An old travel diary, day 12: On the whiskey trail

Rolled out of bed this morning to find a really lovely breakfast going on downstairs; this particular B&B (a Fairbank House, in Dufftown) has it going on in terms of amenities. If only my allergies, or cold, or whatever it is, would settle!  I don’t seem to have gotten over my cold, or whatever it is that hit me so hard in Skye.
However, be that as it may.  There’s much to relate today – another busy day.
We opened at Balvenie Castle, quite near our lodgings.  This is another ruined castle, one originally known as Mortlach, and it took just a few minutes to roam the grounds and snap a few photographs of the walls.
From there we set out for Elgin, a medieval-era town featuring a dramatic cathedral as one of its centrepieces.  Doubtless it was even more impressive when it was whole; in the 1700s the central tower (a relatively recent renovation) collapsed (one Easter Sunday…hmm…) and people simply…stopped using the place for worship.  Perhaps somewhat understandable, given that prior to the collapse it was primarily used by the clergy – bishops and canons and so on.  A parish church this definitely was not.
What’s most interesting about visiting the cathedral today is the new (only just opened at Easter!) exhibition that lets you get up close and personal with the masons who built it, after a fashion.  These guys were responsible for carving…well, everything; every fragment of column and window frame, every ceiling boss and arch.  They were paid by the stone, and a careless slip of the chisel could mean the cost of the stone came out of their salaries – so if you look closely, you can see not only the marks designed to help align the stones, but also tiny marks indicating which mason was responsible, usually tiny patterns of lines (I’m not sure how literate the average mason would have been, but I’m guessing not very.)
Of course, when the cathedral collapsed, much of their art was lost – or cannibalized for other purposes – but the exhibition is nevertheless full of headless satyrs and other grotesqueries, Green Men, symbolic beasts like hares and lions, and faces whose wild expressiveness is at odds with the vogue for Grecian-styled serenity.  There’s even a ceiling boss that, if viewed from the right angle, reveals itself as being held by a crouching figure…who is completely anatomically correct.  Some sort of token of sin?  An in-joke by a mason who knew it’d never be seen?  Hard to say.
Incidentally, on the way to the cathedral our quest for directions led us by accident not to a general visitor centre but to the centre for Jameson cashmere.  This is a cashmere company so famous even I’ve heard of them; they hold a royal warrant, and their shop is full of beautiful, if conservative, things.  Sweaters in jewel-bright colors, ridiculously soft – and of course you can pay as much as you like for them.  Drool-worthy, but not incredibly feasible.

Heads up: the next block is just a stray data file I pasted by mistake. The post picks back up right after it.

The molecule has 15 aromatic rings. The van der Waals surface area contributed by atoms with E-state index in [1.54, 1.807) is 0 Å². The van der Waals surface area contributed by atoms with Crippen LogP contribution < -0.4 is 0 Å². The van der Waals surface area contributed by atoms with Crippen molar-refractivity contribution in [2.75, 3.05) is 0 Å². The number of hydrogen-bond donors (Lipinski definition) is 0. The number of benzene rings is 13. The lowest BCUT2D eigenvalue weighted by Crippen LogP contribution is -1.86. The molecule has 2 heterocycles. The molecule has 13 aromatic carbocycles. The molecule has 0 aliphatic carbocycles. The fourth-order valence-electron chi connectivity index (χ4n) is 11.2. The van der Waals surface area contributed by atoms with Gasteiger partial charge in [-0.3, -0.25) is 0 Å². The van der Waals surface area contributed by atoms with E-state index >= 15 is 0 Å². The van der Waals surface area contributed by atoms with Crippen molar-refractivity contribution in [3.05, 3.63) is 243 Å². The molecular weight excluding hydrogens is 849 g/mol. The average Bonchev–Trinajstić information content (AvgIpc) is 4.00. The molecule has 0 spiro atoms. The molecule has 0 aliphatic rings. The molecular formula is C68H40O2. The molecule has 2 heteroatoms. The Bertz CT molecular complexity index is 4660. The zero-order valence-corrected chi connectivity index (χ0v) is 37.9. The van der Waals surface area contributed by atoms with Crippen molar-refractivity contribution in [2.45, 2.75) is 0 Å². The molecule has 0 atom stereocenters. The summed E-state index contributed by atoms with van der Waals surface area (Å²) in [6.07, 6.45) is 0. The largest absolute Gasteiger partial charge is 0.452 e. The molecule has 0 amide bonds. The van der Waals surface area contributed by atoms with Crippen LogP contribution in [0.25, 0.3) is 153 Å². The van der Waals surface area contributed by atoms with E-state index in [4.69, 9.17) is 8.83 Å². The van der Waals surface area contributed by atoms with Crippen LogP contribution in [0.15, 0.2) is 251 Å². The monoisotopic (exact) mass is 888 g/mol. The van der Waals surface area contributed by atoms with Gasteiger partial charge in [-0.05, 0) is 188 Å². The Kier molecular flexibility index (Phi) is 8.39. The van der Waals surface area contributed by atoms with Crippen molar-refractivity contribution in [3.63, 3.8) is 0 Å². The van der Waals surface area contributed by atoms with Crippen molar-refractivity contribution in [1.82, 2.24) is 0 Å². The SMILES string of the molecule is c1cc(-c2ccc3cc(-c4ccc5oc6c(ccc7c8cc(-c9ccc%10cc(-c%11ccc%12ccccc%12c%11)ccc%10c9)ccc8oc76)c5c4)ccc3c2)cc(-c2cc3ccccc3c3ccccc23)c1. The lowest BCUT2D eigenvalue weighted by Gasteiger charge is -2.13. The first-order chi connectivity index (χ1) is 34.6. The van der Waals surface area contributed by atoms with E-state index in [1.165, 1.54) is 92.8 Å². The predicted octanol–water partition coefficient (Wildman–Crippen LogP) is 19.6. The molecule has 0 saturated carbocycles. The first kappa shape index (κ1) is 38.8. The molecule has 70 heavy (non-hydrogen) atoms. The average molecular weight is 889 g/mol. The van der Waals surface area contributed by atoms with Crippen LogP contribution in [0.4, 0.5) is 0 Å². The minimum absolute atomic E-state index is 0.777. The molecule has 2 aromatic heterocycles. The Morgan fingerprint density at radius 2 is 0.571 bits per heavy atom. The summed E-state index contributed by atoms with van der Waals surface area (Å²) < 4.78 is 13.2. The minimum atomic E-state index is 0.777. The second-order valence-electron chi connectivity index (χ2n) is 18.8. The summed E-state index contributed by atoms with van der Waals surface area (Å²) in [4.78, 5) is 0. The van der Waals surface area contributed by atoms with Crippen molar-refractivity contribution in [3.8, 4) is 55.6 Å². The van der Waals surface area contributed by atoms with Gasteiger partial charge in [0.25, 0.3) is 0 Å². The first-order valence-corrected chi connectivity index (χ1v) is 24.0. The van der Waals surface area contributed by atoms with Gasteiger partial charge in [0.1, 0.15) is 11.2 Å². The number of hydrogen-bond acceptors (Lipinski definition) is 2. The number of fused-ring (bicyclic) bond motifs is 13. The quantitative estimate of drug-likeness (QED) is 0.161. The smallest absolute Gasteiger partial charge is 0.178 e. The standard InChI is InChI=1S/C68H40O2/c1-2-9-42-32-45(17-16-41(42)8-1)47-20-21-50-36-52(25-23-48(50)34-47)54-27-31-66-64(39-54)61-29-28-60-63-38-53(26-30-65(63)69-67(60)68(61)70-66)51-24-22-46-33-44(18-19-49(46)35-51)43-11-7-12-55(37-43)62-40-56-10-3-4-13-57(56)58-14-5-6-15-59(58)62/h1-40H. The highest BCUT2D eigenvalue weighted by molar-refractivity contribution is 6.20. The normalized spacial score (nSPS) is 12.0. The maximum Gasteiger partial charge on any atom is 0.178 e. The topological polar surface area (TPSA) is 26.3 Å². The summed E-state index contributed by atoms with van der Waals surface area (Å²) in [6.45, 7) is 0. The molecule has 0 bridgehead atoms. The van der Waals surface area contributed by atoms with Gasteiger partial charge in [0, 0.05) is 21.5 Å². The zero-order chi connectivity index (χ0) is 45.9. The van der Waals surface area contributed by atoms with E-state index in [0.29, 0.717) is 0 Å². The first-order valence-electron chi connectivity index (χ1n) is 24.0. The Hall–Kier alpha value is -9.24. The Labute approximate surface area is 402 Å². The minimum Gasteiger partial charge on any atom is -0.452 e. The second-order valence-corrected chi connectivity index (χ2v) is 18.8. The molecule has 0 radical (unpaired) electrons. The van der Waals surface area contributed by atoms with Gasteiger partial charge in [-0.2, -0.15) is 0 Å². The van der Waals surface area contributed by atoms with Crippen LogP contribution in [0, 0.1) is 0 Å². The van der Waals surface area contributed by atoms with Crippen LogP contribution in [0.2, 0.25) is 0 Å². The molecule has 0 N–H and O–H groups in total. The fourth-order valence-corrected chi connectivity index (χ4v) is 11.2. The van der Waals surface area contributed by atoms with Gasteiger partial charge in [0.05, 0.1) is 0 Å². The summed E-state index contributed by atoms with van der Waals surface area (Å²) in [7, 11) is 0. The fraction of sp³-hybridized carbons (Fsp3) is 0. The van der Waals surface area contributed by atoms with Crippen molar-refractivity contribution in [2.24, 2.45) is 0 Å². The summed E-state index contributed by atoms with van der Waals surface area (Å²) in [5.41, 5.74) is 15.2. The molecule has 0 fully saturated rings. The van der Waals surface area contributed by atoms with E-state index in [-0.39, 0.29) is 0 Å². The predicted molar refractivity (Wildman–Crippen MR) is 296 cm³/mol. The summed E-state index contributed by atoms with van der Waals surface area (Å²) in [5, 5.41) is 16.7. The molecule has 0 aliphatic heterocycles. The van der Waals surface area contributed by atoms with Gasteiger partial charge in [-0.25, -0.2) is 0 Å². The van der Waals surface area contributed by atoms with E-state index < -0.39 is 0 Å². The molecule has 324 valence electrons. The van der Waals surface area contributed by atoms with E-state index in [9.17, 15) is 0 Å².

Unfortunately, by the time we’d gotten a bit mislaid and then seen the cathedral, we pretty much had to turn right round and hurry back to Dufftown, as we had an afternoon planned that had a bit more to do with another product for which the region is famous: whiskey.
This may have been just as well, as it was starting to rain as we made our way to the Speyside Cooperage, the only working cooperage in Britain that allows visitors.  A cooper is someone who makes barrels and casks, as you may be aware; a very old art, and a super important one considering that barrels and casks and buckets have been important parts of daily life for basically ever.  They’ve really committed to the cask theming, too: gigantic casks (donated from a brewery in Germany) outside contain picnic tables for visitors with a packed lunch in hand, while the attached tea room is filled with cask-based furnishings, from the tables and chairs to the “paneling” along the front of the bar.
Inside, a tour details the history and practice of the coopering craft; interestingly most of the work done there is repair work, rather than creating new casks.  Casks are crafted of North American white oak – yes, the wood is indeed shipped in – which is pared down to specially-sized planks.  Some of these are destined to become lids: these are fastened together with wooden dowels to form a larger flat surface, but otherwise untouched.  Others are to become staves – the walls of the barrel.
Exactly as was done hundreds of years ago, these staves are arranged in a round shape within a band of riveted iron, with another hammered into place to produce, essentially, a giant bucket.  This bucket is steamed to soften the wood, then carefully bent, with more bands of iron placed to create the classic barrel shape.  If the barrel is to be used for whiskey, then the interior of the barrel is charred slightly, which opens up the wood to allow for better interaction with the alcohol to be stored inside.  Lids are cut and beveled from the doweled planks and hammered into place, a long reed packed around each lid to form a watertight seal.  Et voila: a hogshead.  Modern machinery helps tighten the iron bands into place, and the cask is sent off for testing.
That’s for new casks, of course; when repairing casks it may be a simpler matter of replacing a damaged stave or lid, or scraping off an old, unusable layer of char and re-charring the oak.
The coopers at Speyside are paid by the cask, and apparently can repair on the average 20-25 casks every day; their fastest cooper can do up to thirty (!).  We had a chance to watch this guy at work and it was really something; it doesn’t seem really plausible for someone to wield a hammer that fast, let alone when working with hard oak and iron.  Still, it’s cool to see an ancient craft in use in the modern day, and it appears there’s plenty of local interest: the last apprenticeship that opened up got more than 100 applications.  (And yes, that’s a classic apprenticeship, with a journeyman supervising and everything.)